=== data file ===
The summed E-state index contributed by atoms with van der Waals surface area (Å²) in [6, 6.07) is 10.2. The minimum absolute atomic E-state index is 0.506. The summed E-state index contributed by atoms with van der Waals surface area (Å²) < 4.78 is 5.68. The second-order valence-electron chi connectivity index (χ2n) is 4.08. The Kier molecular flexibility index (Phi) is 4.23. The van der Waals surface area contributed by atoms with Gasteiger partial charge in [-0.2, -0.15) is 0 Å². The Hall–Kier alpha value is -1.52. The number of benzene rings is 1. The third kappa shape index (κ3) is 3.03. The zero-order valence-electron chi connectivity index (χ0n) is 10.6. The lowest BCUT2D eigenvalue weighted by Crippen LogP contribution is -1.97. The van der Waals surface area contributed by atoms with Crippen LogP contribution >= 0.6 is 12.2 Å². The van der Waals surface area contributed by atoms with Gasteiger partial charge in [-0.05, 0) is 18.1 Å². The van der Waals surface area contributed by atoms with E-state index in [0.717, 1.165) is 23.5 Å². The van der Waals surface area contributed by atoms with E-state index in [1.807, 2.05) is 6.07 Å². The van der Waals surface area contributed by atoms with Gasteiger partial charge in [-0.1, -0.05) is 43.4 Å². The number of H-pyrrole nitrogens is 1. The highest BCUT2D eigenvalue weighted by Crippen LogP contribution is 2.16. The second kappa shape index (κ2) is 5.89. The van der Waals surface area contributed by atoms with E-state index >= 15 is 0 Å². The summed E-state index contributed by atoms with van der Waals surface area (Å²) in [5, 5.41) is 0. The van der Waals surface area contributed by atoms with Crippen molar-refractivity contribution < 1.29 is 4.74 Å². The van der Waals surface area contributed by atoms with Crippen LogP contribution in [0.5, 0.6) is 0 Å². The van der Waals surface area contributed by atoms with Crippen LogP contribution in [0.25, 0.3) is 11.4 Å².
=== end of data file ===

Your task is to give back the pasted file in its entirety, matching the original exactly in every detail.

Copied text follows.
The summed E-state index contributed by atoms with van der Waals surface area (Å²) in [6, 6.07) is 10.2. The minimum absolute atomic E-state index is 0.506. The summed E-state index contributed by atoms with van der Waals surface area (Å²) < 4.78 is 5.68. The second-order valence-electron chi connectivity index (χ2n) is 4.08. The Kier molecular flexibility index (Phi) is 4.23. The van der Waals surface area contributed by atoms with Gasteiger partial charge in [-0.2, -0.15) is 0 Å². The Hall–Kier alpha value is -1.52. The number of benzene rings is 1. The third kappa shape index (κ3) is 3.03. The zero-order valence-electron chi connectivity index (χ0n) is 10.6. The lowest BCUT2D eigenvalue weighted by Crippen LogP contribution is -1.97. The van der Waals surface area contributed by atoms with Crippen LogP contribution >= 0.6 is 12.2 Å². The van der Waals surface area contributed by atoms with Gasteiger partial charge in [-0.05, 0) is 18.1 Å². The van der Waals surface area contributed by atoms with E-state index in [0.717, 1.165) is 23.5 Å². The van der Waals surface area contributed by atoms with E-state index in [1.807, 2.05) is 6.07 Å². The van der Waals surface area contributed by atoms with Gasteiger partial charge in [-0.1, -0.05) is 43.4 Å². The number of H-pyrrole nitrogens is 1. The highest BCUT2D eigenvalue weighted by Crippen LogP contribution is 2.16. The second kappa shape index (κ2) is 5.89. The van der Waals surface area contributed by atoms with E-state index >= 15 is 0 Å². The summed E-state index contributed by atoms with van der Waals surface area (Å²) in [5, 5.41) is 0. The van der Waals surface area contributed by atoms with Crippen molar-refractivity contribution < 1.29 is 4.74 Å². The van der Waals surface area contributed by atoms with Crippen LogP contribution in [0.5, 0.6) is 0 Å². The van der Waals surface area contributed by atoms with Crippen LogP contribution in [0.25, 0.3) is 11.4 Å².